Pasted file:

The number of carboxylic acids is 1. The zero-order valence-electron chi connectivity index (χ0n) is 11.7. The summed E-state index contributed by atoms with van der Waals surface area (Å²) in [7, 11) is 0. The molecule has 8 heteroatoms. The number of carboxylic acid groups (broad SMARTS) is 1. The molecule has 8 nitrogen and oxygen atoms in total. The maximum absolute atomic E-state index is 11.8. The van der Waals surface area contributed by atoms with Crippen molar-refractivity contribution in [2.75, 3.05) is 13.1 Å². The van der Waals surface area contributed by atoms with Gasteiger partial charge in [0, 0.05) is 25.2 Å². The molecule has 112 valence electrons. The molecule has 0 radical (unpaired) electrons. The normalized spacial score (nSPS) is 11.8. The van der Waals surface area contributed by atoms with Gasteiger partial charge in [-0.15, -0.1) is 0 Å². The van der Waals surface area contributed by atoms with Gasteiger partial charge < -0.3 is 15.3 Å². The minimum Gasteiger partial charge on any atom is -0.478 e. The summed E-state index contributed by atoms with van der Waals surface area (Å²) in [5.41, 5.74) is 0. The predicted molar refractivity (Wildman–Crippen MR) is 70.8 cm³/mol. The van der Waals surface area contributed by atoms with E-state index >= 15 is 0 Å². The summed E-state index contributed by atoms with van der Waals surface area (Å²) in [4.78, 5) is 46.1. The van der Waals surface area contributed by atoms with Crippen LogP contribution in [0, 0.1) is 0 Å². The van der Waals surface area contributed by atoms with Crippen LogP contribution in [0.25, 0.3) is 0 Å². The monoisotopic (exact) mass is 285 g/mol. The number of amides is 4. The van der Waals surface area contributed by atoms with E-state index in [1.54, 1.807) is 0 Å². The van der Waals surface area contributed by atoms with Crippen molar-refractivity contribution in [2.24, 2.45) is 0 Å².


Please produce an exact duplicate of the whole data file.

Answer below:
The number of carboxylic acids is 1. The zero-order valence-electron chi connectivity index (χ0n) is 11.7. The summed E-state index contributed by atoms with van der Waals surface area (Å²) in [7, 11) is 0. The molecule has 8 heteroatoms. The number of carboxylic acid groups (broad SMARTS) is 1. The molecule has 8 nitrogen and oxygen atoms in total. The maximum absolute atomic E-state index is 11.8. The van der Waals surface area contributed by atoms with Crippen molar-refractivity contribution in [2.75, 3.05) is 13.1 Å². The van der Waals surface area contributed by atoms with Gasteiger partial charge in [0, 0.05) is 25.2 Å². The molecule has 112 valence electrons. The molecule has 0 radical (unpaired) electrons. The normalized spacial score (nSPS) is 11.8. The van der Waals surface area contributed by atoms with Gasteiger partial charge in [-0.15, -0.1) is 0 Å². The van der Waals surface area contributed by atoms with Gasteiger partial charge < -0.3 is 15.3 Å². The minimum Gasteiger partial charge on any atom is -0.478 e. The summed E-state index contributed by atoms with van der Waals surface area (Å²) in [5.41, 5.74) is 0. The predicted molar refractivity (Wildman–Crippen MR) is 70.8 cm³/mol. The van der Waals surface area contributed by atoms with E-state index >= 15 is 0 Å². The summed E-state index contributed by atoms with van der Waals surface area (Å²) in [4.78, 5) is 46.1. The van der Waals surface area contributed by atoms with Crippen LogP contribution in [0, 0.1) is 0 Å². The van der Waals surface area contributed by atoms with Crippen LogP contribution in [0.25, 0.3) is 0 Å². The monoisotopic (exact) mass is 285 g/mol. The number of amides is 4. The van der Waals surface area contributed by atoms with E-state index in [1.54, 1.807) is 0 Å². The van der Waals surface area contributed by atoms with Crippen molar-refractivity contribution in [2.24, 2.45) is 0 Å².